No one wants to see a loved one pass away, but it’s inevitable that we all will have that experience and along with the grief comes the distribution of personal items and property. As emotional as sifting through your family’s papers and clothing is, the real challenge at this time of your life will be selling their property.
The important thing to be clarified before death is if there is a will or trust in place. Dying without a will causes the estate to default to the statutes of the state to determine who the legal heirs are. Needless to say, that will be a time-consuming and possibly costly process involving probate. Even a will needs to go through a probate process, however, living trusts will avoid probate. These are all legal issues which will need a legal opinion.
If there is a home to be sold and there is a legal will or trust, that responsibility will fall to the executor of the estate. The executor has the power to make all decisions but should certainly confer with all other beneficiaries to the sale of the house.
As in all property sales, decisions need to be made starting with a reasonable selling price. More than one estimate of value should be obtained from real estate professionals and a licensed appraiser should also be considered, especially if there are multiple heirs, to avoid any appearance of impropriety.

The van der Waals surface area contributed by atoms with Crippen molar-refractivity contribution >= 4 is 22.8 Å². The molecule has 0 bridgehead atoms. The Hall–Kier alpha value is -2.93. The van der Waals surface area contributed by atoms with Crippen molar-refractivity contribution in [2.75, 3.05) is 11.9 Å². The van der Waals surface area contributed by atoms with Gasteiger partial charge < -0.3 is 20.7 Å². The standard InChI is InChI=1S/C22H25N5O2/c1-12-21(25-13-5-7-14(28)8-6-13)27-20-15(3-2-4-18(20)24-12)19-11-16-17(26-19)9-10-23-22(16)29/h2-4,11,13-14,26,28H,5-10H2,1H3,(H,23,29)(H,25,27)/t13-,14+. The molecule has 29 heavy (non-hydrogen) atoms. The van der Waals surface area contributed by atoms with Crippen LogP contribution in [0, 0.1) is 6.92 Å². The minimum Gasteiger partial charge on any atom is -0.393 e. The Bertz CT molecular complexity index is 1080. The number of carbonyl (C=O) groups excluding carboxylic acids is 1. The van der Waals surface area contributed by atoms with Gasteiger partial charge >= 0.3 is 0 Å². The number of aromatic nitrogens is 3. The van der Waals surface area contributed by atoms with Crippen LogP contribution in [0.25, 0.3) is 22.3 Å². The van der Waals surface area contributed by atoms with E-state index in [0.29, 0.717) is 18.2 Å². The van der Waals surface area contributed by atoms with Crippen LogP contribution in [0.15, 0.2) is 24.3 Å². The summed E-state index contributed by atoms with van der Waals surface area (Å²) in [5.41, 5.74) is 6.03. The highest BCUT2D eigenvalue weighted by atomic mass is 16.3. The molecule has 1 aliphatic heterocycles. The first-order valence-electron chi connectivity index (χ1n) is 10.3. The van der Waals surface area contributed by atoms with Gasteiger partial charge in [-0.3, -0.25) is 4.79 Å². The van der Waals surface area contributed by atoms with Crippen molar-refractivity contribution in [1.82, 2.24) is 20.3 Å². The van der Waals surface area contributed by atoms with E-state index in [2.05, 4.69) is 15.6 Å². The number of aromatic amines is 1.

Whoever is handling the sale of the property should be prepared to spend some money before the home is sold. Property taxes, utility bills, lawn maintenance and unforeseen repairs all have to be considered prior to sale.
In addition, the property needs to be cleaned out of personal items and, based on the recommendation of a real estate professional, the furniture removed. There are companies that take care of this and any furniture not sold at an estate sale is removed by the estate person for a fee. However, the family will still need to decide which items will go into the sale, which will be passed along to other family members and which will get destroyed – not an easy process.
Then, of course, as in any property sale, decide whether renovations and/or cosmetic fixes should be made. Most professionals will tell you that this is not the time for major renovations. If necessary, cosmetic fixes would be a better choice. Cleaning, painting, yard and garage clean up is probably the most practical and least expensive way to go. Here again, the advice of a competent and experienced real estate professional is essential to understanding the local market.
Heirs who are in a tight financial position and need to sell quickly could consider one of the quick-sale companies as long as they are willing to take a discounted price. The heir’s tax consequences should also be considered before any money is spent and sale offers are considered, especially if the property has been in the deceased’s name for a long time.
Here in Florida it’s very common for parents to pass away and leave property in their estate to be sold by their heirs. This is a little more of a problem if the beneficiaries are out of state, but again because it’s common in Florida, there are several companies to assist heirs in the disposal of personal property and furniture.
Selling a family home is always emotional and more so on the heels of a loved one’s death. Ask for help during this time; it’s out there.
More Castles in the Sand: